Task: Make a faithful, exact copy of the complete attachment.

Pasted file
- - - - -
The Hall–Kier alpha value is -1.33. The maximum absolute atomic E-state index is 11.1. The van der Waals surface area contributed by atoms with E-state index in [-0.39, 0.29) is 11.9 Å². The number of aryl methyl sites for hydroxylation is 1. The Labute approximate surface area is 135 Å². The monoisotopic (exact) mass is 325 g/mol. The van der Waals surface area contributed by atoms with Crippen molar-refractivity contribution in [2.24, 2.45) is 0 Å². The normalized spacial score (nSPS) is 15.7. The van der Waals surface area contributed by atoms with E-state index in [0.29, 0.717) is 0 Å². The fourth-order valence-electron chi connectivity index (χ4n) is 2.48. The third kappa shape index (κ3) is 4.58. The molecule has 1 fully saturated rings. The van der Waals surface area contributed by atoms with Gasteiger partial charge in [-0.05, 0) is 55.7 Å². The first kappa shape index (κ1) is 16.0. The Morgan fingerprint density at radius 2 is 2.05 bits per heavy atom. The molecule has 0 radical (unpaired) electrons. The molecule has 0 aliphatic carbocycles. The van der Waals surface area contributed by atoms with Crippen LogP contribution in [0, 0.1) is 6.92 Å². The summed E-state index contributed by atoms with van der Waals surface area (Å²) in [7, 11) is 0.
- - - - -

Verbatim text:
The Hall–Kier alpha value is -1.33. The maximum absolute atomic E-state index is 11.1. The van der Waals surface area contributed by atoms with E-state index in [-0.39, 0.29) is 11.9 Å². The number of aryl methyl sites for hydroxylation is 1. The Labute approximate surface area is 135 Å². The monoisotopic (exact) mass is 325 g/mol. The van der Waals surface area contributed by atoms with Crippen molar-refractivity contribution in [2.24, 2.45) is 0 Å². The normalized spacial score (nSPS) is 15.7. The van der Waals surface area contributed by atoms with E-state index in [0.29, 0.717) is 0 Å². The fourth-order valence-electron chi connectivity index (χ4n) is 2.48. The third kappa shape index (κ3) is 4.58. The molecule has 1 fully saturated rings. The van der Waals surface area contributed by atoms with Gasteiger partial charge in [-0.05, 0) is 55.7 Å². The first kappa shape index (κ1) is 16.0. The Morgan fingerprint density at radius 2 is 2.05 bits per heavy atom. The molecule has 0 radical (unpaired) electrons. The molecule has 0 aliphatic carbocycles. The van der Waals surface area contributed by atoms with Crippen LogP contribution in [0, 0.1) is 6.92 Å². The summed E-state index contributed by atoms with van der Waals surface area (Å²) in [7, 11) is 0.